Issue 139, page 2

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Words to the Wise

Your Etymological Queries Answered

Some of our past Halloween-inspired discussions make another appearance in honor of the holiday.

From Janet Fryman:

Please tell me the origin of the word goblin.

Standard scholarship holds that English took goblin from the French gobelin. The problem with Goblin this is that, while Middle English had the word goblin as early as 1320, there is no record of the French word  gobelin until the 16th century. Interestingly, a 12th century cleric called Ordericus Vitalis mentions Gobelinus as the name of a spirit which haunted the neighbourhood of Évreux. It is possible that gobelin evolved from the ancient Greek kobalos "rogue, knave", via the Medieval Latin cobalus. If so, it is related to the German kobold, and hence to the name of the metal cobalt.

German silver miners (that's German miners of silver, not miners of "German silver") named cobalt after the kobold, a "goblin or demon of the mines" as it was not only worthless but caused sickness. Nickel (a German name for "the devil") has a similar origin.

From Scott McMillan:

What is the origin of cemetery?

Ultimately, it comes from the Greek koimeterion "dormitory" (i.e. a room for sleeping) via the Latin coemeterium .  In its original   usage, it referred to the ancient Roman underground cemeteries which we now call catacombs.  We are not certain whether the choice of this word is merely euphemistic or whether it reflects the Christian belief that the dead will "wake" one day, but the word was first applied to burial grounds by Greek Christians.

From David Monroe:

What is the origin of the word zombie?  I have a friend who is not satisfied with the OED's answer to that question.  Apparently...

Well?  Apparently... what?  It seems that David was unfortunately stricken with a tongue-binding spell while writing that last sentence. 

According to the OED, a zombie, in the West Indies and southern states of America, is "a soulless corpse" said to have been revived by witchcraft.  It goes on to state that it was formerly the name of a snake-deity in voodoo cults of (or deriving from) West Africa and Haiti.A Hollywood zombie

Now, which part of that does your friend contest?  I think most would agree with the revived corpse part.  Is it the purported lack of soul?  According to  the Vodoun religion (that's the correct name for what is popularly called voodoo), people have several components to their souls, the two most important being the gros bon ange and the ti bon ange.  Traditionally, when creating a zombie, a Vodoun bokor (i.e. "sorcerer") captures the victim's ti bon ange and keeps it in a jar.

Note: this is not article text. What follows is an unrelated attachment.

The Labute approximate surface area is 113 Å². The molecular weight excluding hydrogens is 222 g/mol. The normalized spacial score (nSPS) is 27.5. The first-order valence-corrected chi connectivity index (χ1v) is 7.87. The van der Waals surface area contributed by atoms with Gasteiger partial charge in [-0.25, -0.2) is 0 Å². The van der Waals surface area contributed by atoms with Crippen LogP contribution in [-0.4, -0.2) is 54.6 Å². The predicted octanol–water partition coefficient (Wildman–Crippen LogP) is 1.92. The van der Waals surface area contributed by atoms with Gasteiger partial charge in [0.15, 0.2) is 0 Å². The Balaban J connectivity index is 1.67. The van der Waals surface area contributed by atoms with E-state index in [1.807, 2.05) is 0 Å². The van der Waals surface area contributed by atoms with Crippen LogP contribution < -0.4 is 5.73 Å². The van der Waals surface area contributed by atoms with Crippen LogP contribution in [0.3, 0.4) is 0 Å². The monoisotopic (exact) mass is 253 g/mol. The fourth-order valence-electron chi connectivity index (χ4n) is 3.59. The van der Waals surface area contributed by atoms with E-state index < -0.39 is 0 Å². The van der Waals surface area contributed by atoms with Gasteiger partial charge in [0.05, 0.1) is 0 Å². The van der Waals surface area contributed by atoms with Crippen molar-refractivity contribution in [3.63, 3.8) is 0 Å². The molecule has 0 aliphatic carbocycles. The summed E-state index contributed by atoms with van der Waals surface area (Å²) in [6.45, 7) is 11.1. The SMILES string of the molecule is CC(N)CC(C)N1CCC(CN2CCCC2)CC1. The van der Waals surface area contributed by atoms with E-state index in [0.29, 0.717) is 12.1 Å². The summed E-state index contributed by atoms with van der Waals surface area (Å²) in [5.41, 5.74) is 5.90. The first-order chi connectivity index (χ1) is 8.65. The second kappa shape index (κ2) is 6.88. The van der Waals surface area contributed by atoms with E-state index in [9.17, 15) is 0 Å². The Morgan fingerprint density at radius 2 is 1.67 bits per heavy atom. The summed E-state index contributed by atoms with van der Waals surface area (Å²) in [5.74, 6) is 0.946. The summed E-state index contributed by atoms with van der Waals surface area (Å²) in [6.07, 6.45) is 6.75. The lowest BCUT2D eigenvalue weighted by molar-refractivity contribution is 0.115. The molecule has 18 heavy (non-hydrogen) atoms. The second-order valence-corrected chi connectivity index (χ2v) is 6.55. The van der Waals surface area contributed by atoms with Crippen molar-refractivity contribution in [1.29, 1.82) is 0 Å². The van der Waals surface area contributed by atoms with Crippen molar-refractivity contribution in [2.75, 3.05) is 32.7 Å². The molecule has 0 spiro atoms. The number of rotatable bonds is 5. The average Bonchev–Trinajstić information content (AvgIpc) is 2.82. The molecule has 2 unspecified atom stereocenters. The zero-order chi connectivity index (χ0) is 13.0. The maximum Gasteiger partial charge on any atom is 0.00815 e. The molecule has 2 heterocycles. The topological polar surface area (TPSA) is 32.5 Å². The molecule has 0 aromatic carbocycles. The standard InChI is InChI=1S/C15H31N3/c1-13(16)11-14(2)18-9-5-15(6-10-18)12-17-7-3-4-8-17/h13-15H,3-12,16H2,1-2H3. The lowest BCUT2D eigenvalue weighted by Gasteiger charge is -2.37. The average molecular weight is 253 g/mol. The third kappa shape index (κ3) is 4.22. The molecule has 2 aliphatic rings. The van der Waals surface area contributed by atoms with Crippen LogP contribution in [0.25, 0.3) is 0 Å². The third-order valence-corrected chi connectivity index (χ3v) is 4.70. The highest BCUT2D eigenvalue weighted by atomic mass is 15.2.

Perhaps your friend disagrees with the suggestion that Zombi was ever the name of a snake deity.  If so, then we can see his point.  We can find no evidence for this allegation.  There is a snake deity in Vodoun but he is usually known as Damballah-Wedo.  There is, however, a Congolese word nzambi which means "god".

Wade Davis, in his book, "The Serpent and the Rainbow" describes a concoction of puffer fish toxins which is thought to be responsible for the state of suspended animation seen in some real-life zombies.   This concoction bears no relation to the mixture of rum, apricot liqueur, lime juice and pineapple juice known as a zombie.

From Paul Parnell:

I seem to remember that the word ectoplasm was coined by a Nobel prize-winning physicist during the spiritualism craze, but I don't trust my memory.

The head of actress Monna Delza appearing as ectoplasm above medium Eva C's head (or so you are supposed to believe).  From about 1920.Gee, and we thought the word was invented for the movie Ghostbusters (just kidding).  Ectoplasm dates from the late 19th century in English.  Its earliest known use was by J. E. Ady to describe an amoeba: "[The amœba’s] jelly-like body becomes faintly parcelled out into an outer firm (ectoplasm) and an inner soft (endoplasm) layer."  That was in  1883.  However, a year earlier, we have a botanist using the term ectoplasmic, so it's not exactly clear which came first, the chicken (noun) or the egg (adjective).  Either way, the word is formed from two Greek parts: ecto- "outside" and plasma "something molded or formed".  We have the earliest meaning, above, and by 1901 ectoplasm was used to refer to "a viscous substance which is supposed to emanate from the body of a spiritualistic medium and to develop into a human form or face".  So there's your spiritual connection, Paul.  It appears that that usage was developed by F. W. H. Myers in his Human Personality.  Mr. Myers, incidentally, was a co-founder of the Society for Psychical Research (1882), which dealt with what we today might call the paranormal.  He was also a poet and critic.  He had apparently been obsessed, since childhood, with the notion of life after death.  Some other members of the Society included Ruskin, Tennyson and Gladstone!  One of the Society's most noteworthy acts was the debunking of Helena (call me "Madame") Blavatsky, who founded the Theosophical Society in 1875. 


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